Our favorite Italian Plant Lady, Maria Failla, was a former plant-killer. Now, she cultivates and nurtures plants from the comfort of her home with tips she picked up from her mama, who comes from a long line of Italian farmers in Italy, and horticultural experts.
Maria uses her knowledge to help plant-killers everywhere successfully and confidently grow plants. In her podcast, Bloom and Grow Radio, Maria teaches her audience (AKA her “plant friends”) how to grow a myriad of plants including tomatoes and Cannabis (yes, Cannabis!)
Of course, being the pesto-lovers that we are, we wanted to learn how to grow basil to use in our favorite dishes such as Fresh Pesto Salad or Pesto Pizza Toast. Maria shared with us some useful growing tips and why homegrown basil is better than store-bought basil.
Do you consider yourself to be a self-taught plant-grower?
I don’t think self-taught is the right word because I have sourced my community of plant lovers for advice to transform myself from a “Plant Killer” to a “Plant Lady.”
Do you have to be a seasoned botanist to be successful at growing plants?
Absolutely not! The only skills you need to care for plants are kindness, patience, and empathy. Everything else is easily learned through books, podcasts of my show and our community.
Why grow your own basil?
Because basil is the best for its unbelievable smell and many culinary uses! You can set up one basil plant in your garden or windowsill and harvest all season long, instead of routinely spending $3-$6 on those annoying little packages of it in the grocery store.
Can basil be grown indoors?
Absolutely, but you need access to 6-8 hours of bright, direct light for your basil to thrive. I go into how to set up a windowsill herb garden in detail with a horticulturalist from the New York Botanical Garden in Episode 22 of the podcast, “Windowsill Herb Gardening”.
What tools do you need?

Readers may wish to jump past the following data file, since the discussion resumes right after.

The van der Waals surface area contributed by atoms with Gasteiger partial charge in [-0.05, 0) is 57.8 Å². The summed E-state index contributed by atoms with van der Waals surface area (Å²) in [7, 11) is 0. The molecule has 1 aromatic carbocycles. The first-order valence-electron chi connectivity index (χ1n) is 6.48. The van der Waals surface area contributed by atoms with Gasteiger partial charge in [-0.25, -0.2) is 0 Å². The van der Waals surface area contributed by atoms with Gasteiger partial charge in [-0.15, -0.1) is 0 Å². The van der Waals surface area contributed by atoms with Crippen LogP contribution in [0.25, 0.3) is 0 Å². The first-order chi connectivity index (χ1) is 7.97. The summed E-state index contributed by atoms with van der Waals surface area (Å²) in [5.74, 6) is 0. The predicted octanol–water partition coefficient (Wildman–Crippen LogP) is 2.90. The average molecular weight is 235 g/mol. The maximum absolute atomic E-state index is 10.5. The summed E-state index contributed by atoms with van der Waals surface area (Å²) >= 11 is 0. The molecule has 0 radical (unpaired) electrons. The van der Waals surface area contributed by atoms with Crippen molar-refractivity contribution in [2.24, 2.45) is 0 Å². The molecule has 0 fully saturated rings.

- A pot with drainage holes and a saucer (basil roots don’t like to sit in too much water)
- A basil plant- I prefer buying a small pre-grown plant to begin. You can buy these are your local grocery store, farmers market or even online. You can start from seed but if you are a beginner (and impatient like me) it makes more sense to buy a seedling.
- Get potting soil that comes in a bag, it is designed to be a little airy, so water can drain more effectively. I like Espoma Organics.
Are there other herbs that you grow that you love to use in Italian-based dishes?
We grow them all! Rosemary, basil for pesto, sage for gnocchi with brown butter and sage sauce, mint to flavor our water and cocktails, and Italian Flat Leaf Parsley and chives for our scrambled eggs. We even grow citrus indoors under growlights!
What advice do you have for anyone who wants to start growing their own herbs?
Give it a try! Growing your own herbs and then using them in the food you make is the most fun and empowering feeling and hobby. It also saves money because you aren’t constantly buying small portions of them at the store as well. Those store-bought herbs have also been cut days if not weeks prior to arriving at the grocery store. You won’t experience herbs more flavorful than ones you literally pick from your garden or windowsill and eat within hours.
If you want daily tips and lessons about indoor gardening, follow Maria on Instagram or subscribe to the Bloom and Grow Radio Podcast here.